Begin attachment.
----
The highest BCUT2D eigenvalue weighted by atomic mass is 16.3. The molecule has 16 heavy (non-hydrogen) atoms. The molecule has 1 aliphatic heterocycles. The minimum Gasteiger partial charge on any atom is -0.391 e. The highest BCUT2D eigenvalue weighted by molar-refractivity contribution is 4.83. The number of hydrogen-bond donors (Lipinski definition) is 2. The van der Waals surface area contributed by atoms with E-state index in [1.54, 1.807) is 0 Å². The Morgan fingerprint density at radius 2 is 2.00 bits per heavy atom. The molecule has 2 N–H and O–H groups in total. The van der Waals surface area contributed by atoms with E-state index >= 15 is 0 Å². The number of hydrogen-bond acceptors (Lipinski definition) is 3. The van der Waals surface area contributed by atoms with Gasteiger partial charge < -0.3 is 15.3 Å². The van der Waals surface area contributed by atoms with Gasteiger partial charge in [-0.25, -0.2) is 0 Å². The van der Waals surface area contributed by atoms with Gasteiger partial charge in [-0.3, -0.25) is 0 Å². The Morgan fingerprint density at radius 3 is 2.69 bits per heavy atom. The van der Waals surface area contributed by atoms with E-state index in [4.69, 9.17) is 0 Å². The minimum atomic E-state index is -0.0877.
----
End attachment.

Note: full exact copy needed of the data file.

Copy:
The highest BCUT2D eigenvalue weighted by atomic mass is 16.3. The molecule has 16 heavy (non-hydrogen) atoms. The molecule has 1 aliphatic heterocycles. The minimum Gasteiger partial charge on any atom is -0.391 e. The highest BCUT2D eigenvalue weighted by molar-refractivity contribution is 4.83. The number of hydrogen-bond donors (Lipinski definition) is 2. The van der Waals surface area contributed by atoms with E-state index in [1.54, 1.807) is 0 Å². The Morgan fingerprint density at radius 2 is 2.00 bits per heavy atom. The molecule has 2 N–H and O–H groups in total. The van der Waals surface area contributed by atoms with E-state index >= 15 is 0 Å². The number of hydrogen-bond acceptors (Lipinski definition) is 3. The van der Waals surface area contributed by atoms with Gasteiger partial charge < -0.3 is 15.3 Å². The van der Waals surface area contributed by atoms with Gasteiger partial charge in [-0.25, -0.2) is 0 Å². The van der Waals surface area contributed by atoms with Gasteiger partial charge in [-0.3, -0.25) is 0 Å². The Morgan fingerprint density at radius 3 is 2.69 bits per heavy atom. The van der Waals surface area contributed by atoms with E-state index in [4.69, 9.17) is 0 Å². The minimum atomic E-state index is -0.0877.